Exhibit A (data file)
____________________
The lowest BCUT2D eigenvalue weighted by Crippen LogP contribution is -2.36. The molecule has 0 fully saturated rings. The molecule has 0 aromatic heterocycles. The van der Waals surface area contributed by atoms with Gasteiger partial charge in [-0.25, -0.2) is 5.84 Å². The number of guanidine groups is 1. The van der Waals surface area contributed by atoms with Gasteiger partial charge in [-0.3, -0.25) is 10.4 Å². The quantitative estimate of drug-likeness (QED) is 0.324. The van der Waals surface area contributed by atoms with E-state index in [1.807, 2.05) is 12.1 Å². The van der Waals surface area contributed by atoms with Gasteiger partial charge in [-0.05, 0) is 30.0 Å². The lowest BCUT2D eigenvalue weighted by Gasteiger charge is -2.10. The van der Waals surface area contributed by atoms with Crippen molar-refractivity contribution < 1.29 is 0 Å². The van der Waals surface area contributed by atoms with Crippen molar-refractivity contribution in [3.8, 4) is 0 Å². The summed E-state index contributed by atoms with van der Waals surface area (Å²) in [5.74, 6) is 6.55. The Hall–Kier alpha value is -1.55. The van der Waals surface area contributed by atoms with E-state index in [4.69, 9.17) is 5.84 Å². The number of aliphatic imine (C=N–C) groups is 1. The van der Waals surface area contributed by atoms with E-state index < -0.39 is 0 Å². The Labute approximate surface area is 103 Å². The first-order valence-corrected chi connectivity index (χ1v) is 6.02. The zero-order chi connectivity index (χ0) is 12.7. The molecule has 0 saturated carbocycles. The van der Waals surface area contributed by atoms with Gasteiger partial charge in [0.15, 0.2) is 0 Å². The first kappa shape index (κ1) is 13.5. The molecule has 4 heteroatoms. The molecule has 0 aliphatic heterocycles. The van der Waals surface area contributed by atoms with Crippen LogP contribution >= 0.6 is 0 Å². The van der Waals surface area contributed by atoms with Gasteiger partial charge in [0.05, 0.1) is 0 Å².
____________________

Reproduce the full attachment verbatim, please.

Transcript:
The lowest BCUT2D eigenvalue weighted by Crippen LogP contribution is -2.36. The molecule has 0 fully saturated rings. The molecule has 0 aromatic heterocycles. The van der Waals surface area contributed by atoms with Gasteiger partial charge in [-0.25, -0.2) is 5.84 Å². The number of guanidine groups is 1. The van der Waals surface area contributed by atoms with Gasteiger partial charge in [-0.3, -0.25) is 10.4 Å². The quantitative estimate of drug-likeness (QED) is 0.324. The van der Waals surface area contributed by atoms with E-state index in [1.807, 2.05) is 12.1 Å². The van der Waals surface area contributed by atoms with Gasteiger partial charge in [-0.05, 0) is 30.0 Å². The lowest BCUT2D eigenvalue weighted by Gasteiger charge is -2.10. The van der Waals surface area contributed by atoms with Crippen molar-refractivity contribution < 1.29 is 0 Å². The van der Waals surface area contributed by atoms with Crippen molar-refractivity contribution in [3.8, 4) is 0 Å². The summed E-state index contributed by atoms with van der Waals surface area (Å²) in [5.74, 6) is 6.55. The Hall–Kier alpha value is -1.55. The van der Waals surface area contributed by atoms with E-state index in [4.69, 9.17) is 5.84 Å². The number of aliphatic imine (C=N–C) groups is 1. The van der Waals surface area contributed by atoms with E-state index < -0.39 is 0 Å². The Labute approximate surface area is 103 Å². The first-order valence-corrected chi connectivity index (χ1v) is 6.02. The zero-order chi connectivity index (χ0) is 12.7. The molecule has 0 saturated carbocycles. The van der Waals surface area contributed by atoms with Gasteiger partial charge in [0.15, 0.2) is 0 Å². The first kappa shape index (κ1) is 13.5. The molecule has 4 heteroatoms. The molecule has 0 aliphatic heterocycles. The van der Waals surface area contributed by atoms with Crippen LogP contribution >= 0.6 is 0 Å². The van der Waals surface area contributed by atoms with Gasteiger partial charge in [0.05, 0.1) is 0 Å².